Rules of engagement: Reviewing self-employment in the UK

Introduction by Damian Broughton MBE, Executive Chairman of Danbro and a founding member of PRISM.

Today marks the publication of the ‘Rules of Engagement’ report, which reviews the way workers operate as self-employed or employed in our current environment. We are proud to support PRISM, who commissioned this report.

There are several other reviews being carried out this year and it is hoped that the Government will act upon many of the recommendations that ensue. The overwhelming cry from the sector is for certainty, stability and transparency. This report will help in achieving these aspirations.


About the report

“Gig economy” companies should disclose the average hourly pay received by people working via their platforms, a new report says today. The report from the Social Market Foundation (SMF) think tank says the Government should make all companies estimate and publish the average hourly equivalent payment to their staff.

This greater transparency would put social pressure on those companies to ensure workers are paid fairly. The new legal duty would apply in the first instance to organisations engaging more than 50 workers.

The new report, entitled Rules of engagement: Reviewing self-employment and employment in the UK, is part of a broader programme of work which the SMF is undertaking, looking into the position of self-employed workers in the labour market.

The report also recommends:

  • The Government should design a ‘Self-employed Benefits Package’, which should provide Statutory Maternity Pay, contributory JSA and sick leave insurance to workers that save into a private pension scheme.
  • The Government should introduce a ‘Hirer’s NICs’, which would start at 2% per annum and increase each year until parity is achieved with Employer NICs by 2025. This would overcome the anomaly where organisations engaging self-employed workers are exempt from 13.8% rate of Employer NICs.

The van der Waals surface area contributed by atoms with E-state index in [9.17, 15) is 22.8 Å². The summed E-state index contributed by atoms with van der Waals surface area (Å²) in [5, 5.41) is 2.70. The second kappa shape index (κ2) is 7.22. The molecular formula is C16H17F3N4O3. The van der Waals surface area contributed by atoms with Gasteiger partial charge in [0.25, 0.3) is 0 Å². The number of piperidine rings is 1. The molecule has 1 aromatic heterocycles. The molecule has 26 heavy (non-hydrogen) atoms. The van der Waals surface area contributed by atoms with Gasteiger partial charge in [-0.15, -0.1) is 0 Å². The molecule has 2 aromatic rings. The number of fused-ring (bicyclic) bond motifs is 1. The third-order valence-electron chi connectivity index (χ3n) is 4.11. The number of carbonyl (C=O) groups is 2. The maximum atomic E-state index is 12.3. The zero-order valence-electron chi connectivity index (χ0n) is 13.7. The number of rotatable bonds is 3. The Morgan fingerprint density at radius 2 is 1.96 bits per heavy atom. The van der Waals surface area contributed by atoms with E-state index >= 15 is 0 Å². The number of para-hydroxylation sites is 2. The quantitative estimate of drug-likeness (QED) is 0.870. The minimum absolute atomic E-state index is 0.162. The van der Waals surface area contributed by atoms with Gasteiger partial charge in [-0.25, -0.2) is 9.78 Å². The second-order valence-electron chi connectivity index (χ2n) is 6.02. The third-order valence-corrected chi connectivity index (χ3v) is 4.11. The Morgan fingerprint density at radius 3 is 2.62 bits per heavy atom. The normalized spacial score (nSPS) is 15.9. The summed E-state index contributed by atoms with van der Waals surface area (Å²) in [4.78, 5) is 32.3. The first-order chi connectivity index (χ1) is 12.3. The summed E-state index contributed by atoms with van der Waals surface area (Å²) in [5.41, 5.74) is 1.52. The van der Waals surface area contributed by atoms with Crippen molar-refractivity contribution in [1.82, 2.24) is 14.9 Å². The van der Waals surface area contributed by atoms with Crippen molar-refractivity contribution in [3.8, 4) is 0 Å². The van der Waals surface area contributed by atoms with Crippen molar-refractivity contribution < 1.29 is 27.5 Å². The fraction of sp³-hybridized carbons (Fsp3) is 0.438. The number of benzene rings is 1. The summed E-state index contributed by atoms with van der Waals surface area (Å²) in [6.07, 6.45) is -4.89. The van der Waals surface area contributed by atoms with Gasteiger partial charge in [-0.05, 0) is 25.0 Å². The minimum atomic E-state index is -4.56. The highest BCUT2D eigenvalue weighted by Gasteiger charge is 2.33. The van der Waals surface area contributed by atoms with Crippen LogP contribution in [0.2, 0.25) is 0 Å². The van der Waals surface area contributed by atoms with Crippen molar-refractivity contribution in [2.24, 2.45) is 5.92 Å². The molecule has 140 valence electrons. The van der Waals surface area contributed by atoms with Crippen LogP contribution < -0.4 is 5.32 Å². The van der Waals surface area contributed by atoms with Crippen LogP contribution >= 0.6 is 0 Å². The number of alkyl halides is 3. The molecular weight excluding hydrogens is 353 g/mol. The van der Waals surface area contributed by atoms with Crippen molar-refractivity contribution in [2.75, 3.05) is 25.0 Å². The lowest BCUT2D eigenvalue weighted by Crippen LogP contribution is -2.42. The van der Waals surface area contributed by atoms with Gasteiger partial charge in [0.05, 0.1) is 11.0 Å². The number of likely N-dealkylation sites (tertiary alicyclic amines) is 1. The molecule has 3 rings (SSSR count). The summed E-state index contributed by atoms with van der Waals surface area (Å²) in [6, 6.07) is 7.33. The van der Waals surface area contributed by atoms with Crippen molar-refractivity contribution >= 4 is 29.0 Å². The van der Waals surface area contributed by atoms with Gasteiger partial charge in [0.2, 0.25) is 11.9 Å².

• HMRC should make a virtue of visibility: pursuing more cases of non-compliance, and publicising how many firms and individuals have been pursued successfully and the value of the money recovered.
  • In order for fair oversight the Low Pay Commission should be asked to oversee and scrutinise this process. Ahead of implementation, the Government should consult with contracting organisations, workers, trade unions and others on how best to devise the rules.

Nigel Keohane, SMF research director, said:

“Our proposed new rules make life fairer for the individual and the taxpayer, whilst providing greater certainty and simplicity to businesses.

“This report envisages a future where no matter how the work is performed there is greater evenness in tax treatment and in associated rights. As far as possible, we should be moving towards one form of employment.”

Crawford Temple, Chief Executive of PRISM, said:

“The SMF report has several innovative suggestions, in particular the introduction of a Hirer’s NIC. It will ensure greater balance between the traditional and modern forms of employment, as well as between employers and workers.

“This report shines a light on the ever-changing nature of today’s labour market within the gig economy. It provides a roadmap for the Government to bring the tax and legal framework in line with the new employment realities, while ensuring workers’ rights are upheld.”

You can read the report HERE

Blog written by
Damian Broughton MBE

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